This article will briefly explain the beginning of the eviction process, what is a “Notice to Quit” and provide a list of each state’s requirements with regard to the length of time within which a tenant is to be permitted with the ability to “cure” – to make payment, vacate the premises or otherwise remedy certain types of problems that are of concern a landlord.
In this Law Guide Article
What Is A Notice To Quit ?
A Notice to Quit is the first step, required by law, that a landlord must take in order to regain possession of rental property. There are three types of Notices to Quit which are provided on through this site in the legal forms section as well and also commonly available at local courts.
Why Do We Have A Notice To Quit ?
When a tenant does not pay rent or abuses the property, a landlord is entitled to take legal action to protect the real estate investment. Basic law requires that the tenant must get notice of the problem concerning the landlord and have a reasonable chance to correct it or leave the premises. This prevents misunderstandings from being brought to court and wasting valuable court time.
When Should A Landlord Use A Notice To Quit?
A Notice to Quit may be used when:
- Rent is not paid on time (non-payment proceedings)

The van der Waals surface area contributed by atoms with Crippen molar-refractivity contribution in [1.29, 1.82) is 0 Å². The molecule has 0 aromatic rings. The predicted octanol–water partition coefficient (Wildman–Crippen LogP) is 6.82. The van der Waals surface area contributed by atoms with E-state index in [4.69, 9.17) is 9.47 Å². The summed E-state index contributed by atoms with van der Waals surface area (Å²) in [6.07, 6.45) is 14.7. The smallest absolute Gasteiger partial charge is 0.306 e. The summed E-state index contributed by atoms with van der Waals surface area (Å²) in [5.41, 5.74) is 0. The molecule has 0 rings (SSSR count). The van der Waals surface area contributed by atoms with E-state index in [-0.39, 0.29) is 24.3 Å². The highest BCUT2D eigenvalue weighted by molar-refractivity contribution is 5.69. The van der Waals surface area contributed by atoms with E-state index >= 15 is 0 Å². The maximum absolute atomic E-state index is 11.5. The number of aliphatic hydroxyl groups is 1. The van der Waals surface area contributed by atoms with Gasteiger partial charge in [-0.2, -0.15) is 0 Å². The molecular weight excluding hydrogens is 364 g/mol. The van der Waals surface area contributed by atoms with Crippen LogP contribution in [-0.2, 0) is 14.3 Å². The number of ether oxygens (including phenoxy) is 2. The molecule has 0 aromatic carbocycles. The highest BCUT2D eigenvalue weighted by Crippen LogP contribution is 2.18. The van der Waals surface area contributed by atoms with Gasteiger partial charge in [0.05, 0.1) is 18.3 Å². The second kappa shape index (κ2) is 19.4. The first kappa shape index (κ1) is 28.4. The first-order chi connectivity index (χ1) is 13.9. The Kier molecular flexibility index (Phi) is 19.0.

- The tenant refuses to leave after the lease expires (holdover proceedings)
- No lease exists and the landlord simply wants the tenant to vacate (eviction)
- The tenant creates a health hazard at the premises or physical damages the property which is serious and ongoing
How Do You Serve A Notice To Quit?
- Personal Service: Notice is given directly to the tenant, e.g. the Super provides the tenant with the notice
- Mail Service: The notice is sealed in an envelope, properly addressed to the tenant, and placed in the mailbox of a reputable mail carrier (the law will generally presume that the notice will be received by the recipient within a short time specified by law – best to send with a certified method of mail to determine date actually received by tenant.)
Notice to Quit – By State
The following is a chart providing the number of days to cure a default in payment of rent or notice to quit.
|Kansas||3||For leases with pay period 3 months or less|
|Kansas||10||For leases with pay period more than 3 months|
|Louisiana||10||sent at least 10 days prior to end of current month/pay period|
|Maryland||9||5 days to appear in court followed by 4 days to vacate|
|New Hampshire||30||month to month leases|
|New Jersey||30||Must accept rent remitted at any time prior to trial|
|Pennsylvania||15||Lease may specify a shorter time|
|Wisconsin||14||Occurring second time in 1 year for year to year leases|
|Wisconsin||30||If to terminate lease of more than 1 year|
As the law changes from time to time, please consult with your landlord-tenant attorney to make sure that the time appearing on this chart is accurate for your state.